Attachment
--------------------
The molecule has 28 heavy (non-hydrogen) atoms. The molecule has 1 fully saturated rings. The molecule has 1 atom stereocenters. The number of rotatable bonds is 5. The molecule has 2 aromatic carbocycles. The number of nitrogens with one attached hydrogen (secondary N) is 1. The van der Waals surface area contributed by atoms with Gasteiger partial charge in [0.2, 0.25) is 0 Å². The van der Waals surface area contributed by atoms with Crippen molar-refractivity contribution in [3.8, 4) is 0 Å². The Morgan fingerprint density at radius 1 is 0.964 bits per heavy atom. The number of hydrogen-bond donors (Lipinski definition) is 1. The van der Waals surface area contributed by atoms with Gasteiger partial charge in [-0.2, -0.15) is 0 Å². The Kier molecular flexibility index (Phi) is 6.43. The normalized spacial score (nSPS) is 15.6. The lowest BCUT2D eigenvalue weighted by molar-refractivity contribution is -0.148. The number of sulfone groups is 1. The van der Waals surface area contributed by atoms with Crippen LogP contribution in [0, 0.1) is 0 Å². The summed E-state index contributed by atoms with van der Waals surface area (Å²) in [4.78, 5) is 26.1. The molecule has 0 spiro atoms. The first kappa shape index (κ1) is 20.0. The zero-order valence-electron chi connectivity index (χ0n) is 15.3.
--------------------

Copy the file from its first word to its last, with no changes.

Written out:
The molecule has 28 heavy (non-hydrogen) atoms. The molecule has 1 fully saturated rings. The molecule has 1 atom stereocenters. The number of rotatable bonds is 5. The molecule has 2 aromatic carbocycles. The number of nitrogens with one attached hydrogen (secondary N) is 1. The van der Waals surface area contributed by atoms with Gasteiger partial charge in [0.2, 0.25) is 0 Å². The van der Waals surface area contributed by atoms with Crippen molar-refractivity contribution in [3.8, 4) is 0 Å². The Morgan fingerprint density at radius 1 is 0.964 bits per heavy atom. The number of hydrogen-bond donors (Lipinski definition) is 1. The van der Waals surface area contributed by atoms with Gasteiger partial charge in [-0.2, -0.15) is 0 Å². The Kier molecular flexibility index (Phi) is 6.43. The normalized spacial score (nSPS) is 15.6. The lowest BCUT2D eigenvalue weighted by molar-refractivity contribution is -0.148. The number of sulfone groups is 1. The van der Waals surface area contributed by atoms with Crippen LogP contribution in [0, 0.1) is 0 Å². The summed E-state index contributed by atoms with van der Waals surface area (Å²) in [4.78, 5) is 26.1. The molecule has 0 spiro atoms. The first kappa shape index (κ1) is 20.0. The zero-order valence-electron chi connectivity index (χ0n) is 15.3.